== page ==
Belarus has only ever had one president and Alexander Lukashenko, who has held the position since 1994, is running for office again on Sunday.
The man once dubbed “Europe’s last dictator” is facing perhaps the biggest-ever challenge to his rule – from Svetlana Tikhanovskaya, a political novice. She says she is standing “out of love” for her jailed husband Sergei, but she also embodies a thirst for change in society.
Who is challenging Lukashenko and what do they want?
The campaign for this election had an unexpectedly lively start as surprise challengers to Mr Lukashenko – video blogger Sergei Tikhanovsky, banker Viktor Babaryko and ex-diplomat Valery Tsepkalo – attracted thousands to their nomination rallies.
This was unusual in a country normally considered quite politically apathetic.
But all three were disqualified from the race, with Mr Tikhanovsky and Mr Babaryko ending up behind bars. Now, Svetlana Tikhanovskaya has picked up the baton and the three campaigns have merged to back her candidacy.
A teacher and housewife, Svetlana’s primary goal is to end Mr Lukashenko’s rule and hold a new democratic election within six months.
She has been joined in her campaigning by Mr Tsepkalo’s wife Veronika, and Mr Babaryko’s election agent Maria Kolesnikova.
The “female trio”, as they are popularly known, advocate peaceful change, use inclusive rhetoric and steer clear of divisive political issues.
Svetlana gathered the largest rally in a decade in Belarus on 30 July, with an NGO estimating attendance at over 60,000 and even the police admitting a crowd of close to 20,000.
Why has Lukashenko been in power for so long?
Experts view Mr Lukashenko as an authoritarian populist who claims legitimacy through grassroots support, rather than international recognition.
None of the previous elections he won was found free and fair by Western observers. Yet in even the most controversial poll, in 2010, where he won nearly 80% of the vote, he most likely had the support of the majority (51%), a respected independent pollster IISEPS said. The lowest percentage of the vote he has ever won was 75%.
Analysts believe there are several factors behind his apparent loss of popularity this time round: fatigue from his 26-year rule, the country’s economic woes and, most importantly, his dismissive handling of the Covid-19 outbreak, which angered the public.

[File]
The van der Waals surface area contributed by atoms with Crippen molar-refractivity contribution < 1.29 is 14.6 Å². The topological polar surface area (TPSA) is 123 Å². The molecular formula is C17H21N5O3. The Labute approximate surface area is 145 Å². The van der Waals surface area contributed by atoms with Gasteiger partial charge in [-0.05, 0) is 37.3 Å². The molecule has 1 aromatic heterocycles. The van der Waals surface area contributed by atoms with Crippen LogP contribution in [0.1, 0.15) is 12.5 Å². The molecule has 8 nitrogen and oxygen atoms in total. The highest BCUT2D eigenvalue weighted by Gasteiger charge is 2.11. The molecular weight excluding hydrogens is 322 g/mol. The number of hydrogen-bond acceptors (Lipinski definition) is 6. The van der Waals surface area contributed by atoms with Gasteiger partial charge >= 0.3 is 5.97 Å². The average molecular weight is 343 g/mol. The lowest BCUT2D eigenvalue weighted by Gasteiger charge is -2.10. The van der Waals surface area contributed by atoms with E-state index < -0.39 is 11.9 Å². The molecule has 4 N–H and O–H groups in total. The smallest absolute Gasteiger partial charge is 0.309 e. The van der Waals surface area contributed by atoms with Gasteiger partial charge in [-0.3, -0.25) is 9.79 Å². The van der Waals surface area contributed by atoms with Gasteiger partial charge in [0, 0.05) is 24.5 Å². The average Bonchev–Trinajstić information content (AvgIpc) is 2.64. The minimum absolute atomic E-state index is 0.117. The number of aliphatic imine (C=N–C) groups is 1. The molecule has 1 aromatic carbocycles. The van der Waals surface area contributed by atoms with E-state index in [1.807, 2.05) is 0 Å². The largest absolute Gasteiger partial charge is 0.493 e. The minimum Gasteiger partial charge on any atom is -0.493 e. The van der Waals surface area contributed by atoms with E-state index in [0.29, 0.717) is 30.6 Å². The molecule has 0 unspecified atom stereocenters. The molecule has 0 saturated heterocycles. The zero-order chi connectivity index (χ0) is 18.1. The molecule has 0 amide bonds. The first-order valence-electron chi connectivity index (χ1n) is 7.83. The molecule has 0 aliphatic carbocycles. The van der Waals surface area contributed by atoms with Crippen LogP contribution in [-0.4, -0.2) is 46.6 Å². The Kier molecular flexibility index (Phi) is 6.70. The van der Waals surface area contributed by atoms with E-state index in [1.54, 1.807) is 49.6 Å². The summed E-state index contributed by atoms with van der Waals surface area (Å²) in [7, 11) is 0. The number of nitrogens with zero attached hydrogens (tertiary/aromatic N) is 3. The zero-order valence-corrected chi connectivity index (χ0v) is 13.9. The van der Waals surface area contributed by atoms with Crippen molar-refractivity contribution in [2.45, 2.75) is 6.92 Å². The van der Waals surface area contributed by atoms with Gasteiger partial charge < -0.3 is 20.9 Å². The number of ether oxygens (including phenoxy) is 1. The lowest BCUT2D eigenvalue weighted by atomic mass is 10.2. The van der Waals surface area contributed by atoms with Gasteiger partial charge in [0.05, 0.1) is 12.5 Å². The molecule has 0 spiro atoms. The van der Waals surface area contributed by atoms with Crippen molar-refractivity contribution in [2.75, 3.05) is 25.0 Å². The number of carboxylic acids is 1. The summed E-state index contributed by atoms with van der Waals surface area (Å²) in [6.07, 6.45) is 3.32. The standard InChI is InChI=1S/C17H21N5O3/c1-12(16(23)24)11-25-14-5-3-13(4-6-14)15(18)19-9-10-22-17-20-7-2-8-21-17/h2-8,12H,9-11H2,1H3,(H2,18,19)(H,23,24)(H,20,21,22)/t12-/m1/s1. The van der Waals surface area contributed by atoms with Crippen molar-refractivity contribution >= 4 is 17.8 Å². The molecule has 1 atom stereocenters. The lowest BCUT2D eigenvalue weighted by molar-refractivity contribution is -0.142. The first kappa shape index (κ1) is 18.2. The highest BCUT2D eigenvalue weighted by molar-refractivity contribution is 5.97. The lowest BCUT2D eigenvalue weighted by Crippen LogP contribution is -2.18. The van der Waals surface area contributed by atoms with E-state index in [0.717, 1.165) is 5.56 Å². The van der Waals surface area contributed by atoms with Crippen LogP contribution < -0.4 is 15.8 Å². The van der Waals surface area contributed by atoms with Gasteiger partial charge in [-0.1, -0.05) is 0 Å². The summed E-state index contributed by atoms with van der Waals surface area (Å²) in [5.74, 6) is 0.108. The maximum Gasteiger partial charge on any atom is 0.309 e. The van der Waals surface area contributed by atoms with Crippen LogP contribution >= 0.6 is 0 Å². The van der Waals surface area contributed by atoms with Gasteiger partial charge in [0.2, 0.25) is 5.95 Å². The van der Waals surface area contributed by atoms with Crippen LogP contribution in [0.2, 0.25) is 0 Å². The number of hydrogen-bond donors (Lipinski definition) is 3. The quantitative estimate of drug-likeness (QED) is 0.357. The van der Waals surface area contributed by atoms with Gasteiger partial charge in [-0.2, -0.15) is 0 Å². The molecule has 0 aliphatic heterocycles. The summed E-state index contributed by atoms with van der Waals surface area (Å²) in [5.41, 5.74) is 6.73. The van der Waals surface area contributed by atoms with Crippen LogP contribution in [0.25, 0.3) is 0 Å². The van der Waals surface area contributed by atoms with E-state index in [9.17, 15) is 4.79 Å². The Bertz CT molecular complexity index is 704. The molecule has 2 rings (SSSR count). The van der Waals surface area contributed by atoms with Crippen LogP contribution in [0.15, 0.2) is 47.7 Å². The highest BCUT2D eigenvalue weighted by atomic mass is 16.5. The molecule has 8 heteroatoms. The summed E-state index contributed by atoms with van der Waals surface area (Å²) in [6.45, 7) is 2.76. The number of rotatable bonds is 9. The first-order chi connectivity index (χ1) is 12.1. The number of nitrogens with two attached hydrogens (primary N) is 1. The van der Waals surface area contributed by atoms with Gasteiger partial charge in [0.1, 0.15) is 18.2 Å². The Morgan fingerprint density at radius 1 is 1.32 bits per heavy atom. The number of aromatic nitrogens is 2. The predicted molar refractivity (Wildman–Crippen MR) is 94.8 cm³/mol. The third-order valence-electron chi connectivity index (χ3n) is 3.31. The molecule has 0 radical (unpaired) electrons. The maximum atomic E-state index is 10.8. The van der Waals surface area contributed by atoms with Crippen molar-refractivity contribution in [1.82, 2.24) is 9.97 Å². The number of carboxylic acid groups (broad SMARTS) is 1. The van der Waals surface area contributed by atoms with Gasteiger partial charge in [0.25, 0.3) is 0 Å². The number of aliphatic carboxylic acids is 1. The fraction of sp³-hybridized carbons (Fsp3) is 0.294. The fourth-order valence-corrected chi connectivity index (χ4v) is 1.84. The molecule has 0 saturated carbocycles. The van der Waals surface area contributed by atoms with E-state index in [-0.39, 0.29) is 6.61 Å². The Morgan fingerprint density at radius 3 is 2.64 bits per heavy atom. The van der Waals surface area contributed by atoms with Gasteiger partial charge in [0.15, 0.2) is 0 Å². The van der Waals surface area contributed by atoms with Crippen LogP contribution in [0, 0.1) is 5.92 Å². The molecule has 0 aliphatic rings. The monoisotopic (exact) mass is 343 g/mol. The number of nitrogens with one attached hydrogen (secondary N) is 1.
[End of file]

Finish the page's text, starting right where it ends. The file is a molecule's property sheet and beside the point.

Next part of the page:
Is Belarus still an ally of Russia?
Belarus and Russia have historically described themselves as brotherly nations.
Mr Lukashenko came to power on pro-Russian slogans and was at the root of the union state established in 1999 – an agreement allowing the citizens of each country to freely travel to and live in the other, among other things.
Since then, he has manoeuvred to hold on to privileged access to Russian resources and markets, using fraternal rhetoric.
His fortunes changed in 2018, however, when Moscow started pushing for closer integration in earnest.
In this election campaign, Mr Lukashenko presented himself as a protector of independence and cast his rivals as “puppets” of Russian oligarchs.
Russian media initially showed little interest in the campaign and Kremlin spokesman Dmitry Peskov said his country had “no candidates” of its own in the election.
But tension escalated on 29 July when Belarusian police detained 33 Russian men and accused them of being mercenaries from the Wagner private military company, saying they had arrived to “destabilise” Belarus and were suspected of collaborating with Mr Tikhanovsky.
Russia denied that, and alleged the group was merely travelling via Belarus to Turkey. Moscow later strongly demanded that Minsk release the men.
It is not clear what their real mission might be.
According to political analyst Artyom Shraybman, Mr Lukashenko’s posturing as a fighter against Russian meddling has earned him no extra popularity points and the “Wagner” incident failed to scare voters, who turned out in numbers for Ms Tikhanovskaya’s rally shortly after the detention.
What’s likely to happen?
The results of several online polls on Mr Lukashenko’s likely support have turned into a popular protest meme and earned him the mocking nickname “Sasha 3%” on social media.
Three percent in votes is obviously an exaggeration, but there are no credible independent polls in the country and few believe the high support figures circulated by pro-government polls – the Ecoom Centre predicts 72.3% for Mr Lukashenko.
There will be just one exit poll by the CIS-owned TV company Mir and very few observers to check the results of the vote count on 9 August.
Few doubt that Mr Lukashenko will use all means at his disposal to stay on – from loyal election officials, flawed electoral legislation and the controversial practice of early voting, to the use of force to suppress potential protests.
He has made it clear on several occasions that he may use troops to stop “unrest” if needed.
Given the apparent lack of a clear post-election plan on the part of Ms Tikhanovskaya’s camp if Mr Lukashenko is declared the winner, pundits tend to agree that a crackdown on the likely protests in response might enable him to hang onto power in the short term.
They also note, however, that this scenario will turn him into an international pariah again and seriously weaken his negotiating position in “integration” bargaining with Russia.
It will also make him totally dependent on the uniformed state agencies, rather than popular support for the rest of his tenure.
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